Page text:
Source code: https://github.com/simple-dmrg/simple-dmrg/
The goal of this tutorial (given at the 2013 summer school on quantum spin liquids, in Trieste, Italy) is to present the density-matrix renormalization group (DMRG) in its traditional formulation (i.e. without using matrix product states). DMRG is a numerical method that allows for the efficient simulation of quantum model Hamiltonians. Since it is a low-entanglement approximation, it often works quite well for one-dimensional systems, giving results that are nearly exact.
Typical implementations of DMRG in C++ or Fortran can be tens of
thousands of lines long. Here, we have attempted to strike a balance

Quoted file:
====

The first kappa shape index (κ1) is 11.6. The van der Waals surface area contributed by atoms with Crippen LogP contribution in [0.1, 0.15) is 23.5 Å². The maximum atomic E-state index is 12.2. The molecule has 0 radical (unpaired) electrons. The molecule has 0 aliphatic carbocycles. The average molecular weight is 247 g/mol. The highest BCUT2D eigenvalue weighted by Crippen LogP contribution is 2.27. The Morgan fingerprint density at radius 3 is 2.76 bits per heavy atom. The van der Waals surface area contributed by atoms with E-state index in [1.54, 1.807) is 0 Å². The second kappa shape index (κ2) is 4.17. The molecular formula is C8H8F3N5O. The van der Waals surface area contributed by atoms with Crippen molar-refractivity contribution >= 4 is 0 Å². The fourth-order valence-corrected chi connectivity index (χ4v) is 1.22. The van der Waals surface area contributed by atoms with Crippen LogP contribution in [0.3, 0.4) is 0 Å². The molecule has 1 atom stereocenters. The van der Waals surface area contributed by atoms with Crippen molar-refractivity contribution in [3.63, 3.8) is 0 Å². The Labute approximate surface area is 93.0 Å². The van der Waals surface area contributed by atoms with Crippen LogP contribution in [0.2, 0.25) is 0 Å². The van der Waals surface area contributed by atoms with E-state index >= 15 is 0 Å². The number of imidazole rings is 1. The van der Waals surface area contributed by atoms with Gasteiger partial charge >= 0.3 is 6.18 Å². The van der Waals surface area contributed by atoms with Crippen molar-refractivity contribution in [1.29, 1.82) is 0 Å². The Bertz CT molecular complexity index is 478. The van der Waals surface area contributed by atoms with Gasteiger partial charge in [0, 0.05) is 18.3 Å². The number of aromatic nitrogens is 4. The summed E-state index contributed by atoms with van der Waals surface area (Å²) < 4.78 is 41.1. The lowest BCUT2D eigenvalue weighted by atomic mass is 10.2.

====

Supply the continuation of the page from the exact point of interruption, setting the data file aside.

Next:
between clear, simple code, and including many features and
optimizations that would exist in a production code. One thing that
helps with this is the use of Python. We
have tried to write the code in a very explicit style, hoping that it
will be (mostly) understandable to somebody new to Python. (See also
the included Python cheatsheet, which lists
many of the Python features used by
simple-dmrg, and which should
be helpful when trying the included exercises.)
The four modules build up DMRG from its simplest implementation to more complex implementations and optimizations. Each file adds lines of code and complexity compared with the previous version.
- Infinite system algorithm (~180 lines, including comments)
- Finite system algorithm (~240 lines)
- Conserved quantum numbers (~310 lines)
- Eigenstate prediction (~370 lines)
Throughout the tutorial, we focus on the spin-1/2 Heisenberg XXZ model, but the code could easily be modified (or expanded) to work with other models.
- Using the code
- Python cheatsheet
- Additional information on DMRG
- Source code